First International Test-Driven Development Conference

Last 10th of July I presented for the first time my talk named 'Unembedding embedded systems with TDD. Benefits of going beyond the Make It Work phase' as part of the First International Test-Driven Development Conference.


Test-Driven Development (TDD) is a development technique that facilitates software developers to face the 'Make It Right' development phase safely just after they've successfully completed the 'Make It Work' phase (that is, we have already gone from 'Red' to 'Green' TDD phases).

Once we are on the 'Make It Right' (TDD's 'Refactor' phase) is when we are able to focus all our energy on engineer our code right, iteratively, to properly manage its dependencies. In other words, is when we drive our code to have the appropriate architecture to be portable, easy to change and evolve.

Here you can see an schematic representation of the architectural layers we end up to have in order to accomplish the above mentioned objectives:


To accomplish that we need to use, among other things, advanced programming language features. Doing this in embedded is orders of magnitude harder than in non embedded. TDD allows us to drive our code through them, step by step, while assuring both the cross compiler and the underlying processor keep working as expected (i.e., we do not enter undesirably into the 'Red' phase).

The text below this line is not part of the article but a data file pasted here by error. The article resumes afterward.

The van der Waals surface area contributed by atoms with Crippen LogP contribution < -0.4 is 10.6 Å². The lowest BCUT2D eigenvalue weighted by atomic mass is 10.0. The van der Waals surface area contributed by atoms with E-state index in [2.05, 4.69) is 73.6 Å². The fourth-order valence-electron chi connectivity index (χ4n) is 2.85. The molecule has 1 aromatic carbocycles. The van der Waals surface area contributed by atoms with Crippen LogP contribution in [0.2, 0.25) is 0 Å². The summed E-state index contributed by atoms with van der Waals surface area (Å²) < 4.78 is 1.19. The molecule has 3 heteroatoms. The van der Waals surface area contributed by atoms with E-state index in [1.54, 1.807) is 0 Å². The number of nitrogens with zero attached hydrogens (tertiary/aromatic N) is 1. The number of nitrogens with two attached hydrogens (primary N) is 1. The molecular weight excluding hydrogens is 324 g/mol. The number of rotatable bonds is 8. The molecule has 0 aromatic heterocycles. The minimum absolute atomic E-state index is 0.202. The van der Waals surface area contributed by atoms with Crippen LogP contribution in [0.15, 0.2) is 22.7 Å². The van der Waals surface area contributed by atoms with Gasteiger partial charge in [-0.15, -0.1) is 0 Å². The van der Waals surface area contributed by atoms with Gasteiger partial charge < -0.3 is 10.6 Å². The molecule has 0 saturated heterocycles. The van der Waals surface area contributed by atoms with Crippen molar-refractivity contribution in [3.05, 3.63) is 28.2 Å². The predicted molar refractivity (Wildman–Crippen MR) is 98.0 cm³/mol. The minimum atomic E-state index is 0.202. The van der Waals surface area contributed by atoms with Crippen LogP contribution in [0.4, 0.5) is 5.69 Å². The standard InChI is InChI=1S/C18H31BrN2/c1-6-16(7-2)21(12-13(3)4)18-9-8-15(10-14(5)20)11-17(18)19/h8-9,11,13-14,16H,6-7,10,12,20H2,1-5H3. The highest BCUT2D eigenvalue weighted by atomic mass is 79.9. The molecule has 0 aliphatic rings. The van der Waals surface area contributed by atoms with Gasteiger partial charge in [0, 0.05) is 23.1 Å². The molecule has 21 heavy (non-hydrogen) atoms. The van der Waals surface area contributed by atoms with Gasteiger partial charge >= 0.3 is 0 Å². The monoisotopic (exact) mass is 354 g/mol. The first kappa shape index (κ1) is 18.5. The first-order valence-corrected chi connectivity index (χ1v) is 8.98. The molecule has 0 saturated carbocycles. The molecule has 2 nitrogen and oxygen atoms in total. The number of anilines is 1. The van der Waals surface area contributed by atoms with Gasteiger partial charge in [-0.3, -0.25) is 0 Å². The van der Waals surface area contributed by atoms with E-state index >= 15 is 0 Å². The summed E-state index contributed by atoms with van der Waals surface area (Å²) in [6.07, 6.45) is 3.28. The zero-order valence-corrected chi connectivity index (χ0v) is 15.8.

1. Do you know how to apply TDD in order to develop your code unchained from undesirable dependencies? 

  2. Have you noticed that some code dependencies have weight dimension [Kg] (for example, the hardware) and others have only data dimension [Kbyte] (for example, a third party software library)? 

Has the coupling degree between your code and its dependencies a direct relationship with dependencies' weight dimensions?

If you are not an embedded developer, do you think you write some kind of firmware?. Spoiler: probably you do 😉 

If you are an embedded developer, are you aware that, in order to succeed, your embedded application and its business logic should be able to be executed under any hardware and by any microprocessor? 

Are you agile enough to overcome a hardware or processor change, for example, due to a chip shortage or other internal requirements? 

Are your vendors also your partners? 

Is code coverage an useless or a harmful metric?. Do you know what mutation testing technique is? 

Is your business viability assured if you are fulfilling your sector's safety critical standard? 

Are Extreme Programming (XP) practices used inside the embedded crown jewel, that is, safety critical systems sectors? 

Are our code errors and their related bugs somehow critical even when we're not working on a safety critical sector? 

Is TDD a testing technique which benefits can be compared with any other test-later approach? 

You can find answers to these and other interesting questions on the talk. Major roadblocks to overcome and how to remove them are presented. Somehow, it represents a kind of resume of all the topics covered during my 'Unembedding Embedded Systems' course.

Below you have a direct link to the talk and you can find its slides here.